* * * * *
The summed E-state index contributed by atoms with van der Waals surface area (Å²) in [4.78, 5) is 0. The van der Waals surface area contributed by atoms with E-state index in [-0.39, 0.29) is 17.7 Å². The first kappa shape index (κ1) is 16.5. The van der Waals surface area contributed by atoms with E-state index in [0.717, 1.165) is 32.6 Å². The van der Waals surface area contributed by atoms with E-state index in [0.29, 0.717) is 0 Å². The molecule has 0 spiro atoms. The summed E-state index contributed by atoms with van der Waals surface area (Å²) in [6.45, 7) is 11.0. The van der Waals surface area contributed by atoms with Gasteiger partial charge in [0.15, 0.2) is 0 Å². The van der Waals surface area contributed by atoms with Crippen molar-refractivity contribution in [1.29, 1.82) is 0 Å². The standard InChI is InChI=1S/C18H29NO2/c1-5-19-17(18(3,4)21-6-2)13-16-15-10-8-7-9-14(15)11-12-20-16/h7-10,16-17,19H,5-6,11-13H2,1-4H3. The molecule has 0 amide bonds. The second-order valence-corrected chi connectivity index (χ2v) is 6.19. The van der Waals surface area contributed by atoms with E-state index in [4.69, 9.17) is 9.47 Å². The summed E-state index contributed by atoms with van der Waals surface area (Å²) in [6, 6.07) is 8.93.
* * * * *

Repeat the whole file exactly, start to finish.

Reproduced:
The summed E-state index contributed by atoms with van der Waals surface area (Å²) in [4.78, 5) is 0. The van der Waals surface area contributed by atoms with E-state index in [-0.39, 0.29) is 17.7 Å². The first kappa shape index (κ1) is 16.5. The van der Waals surface area contributed by atoms with E-state index in [0.717, 1.165) is 32.6 Å². The van der Waals surface area contributed by atoms with E-state index in [0.29, 0.717) is 0 Å². The molecule has 0 spiro atoms. The summed E-state index contributed by atoms with van der Waals surface area (Å²) in [6.45, 7) is 11.0. The van der Waals surface area contributed by atoms with Gasteiger partial charge in [0.15, 0.2) is 0 Å². The van der Waals surface area contributed by atoms with Crippen molar-refractivity contribution in [1.29, 1.82) is 0 Å². The standard InChI is InChI=1S/C18H29NO2/c1-5-19-17(18(3,4)21-6-2)13-16-15-10-8-7-9-14(15)11-12-20-16/h7-10,16-17,19H,5-6,11-13H2,1-4H3. The molecule has 0 amide bonds. The second-order valence-corrected chi connectivity index (χ2v) is 6.19. The van der Waals surface area contributed by atoms with E-state index in [4.69, 9.17) is 9.47 Å². The summed E-state index contributed by atoms with van der Waals surface area (Å²) in [6, 6.07) is 8.93.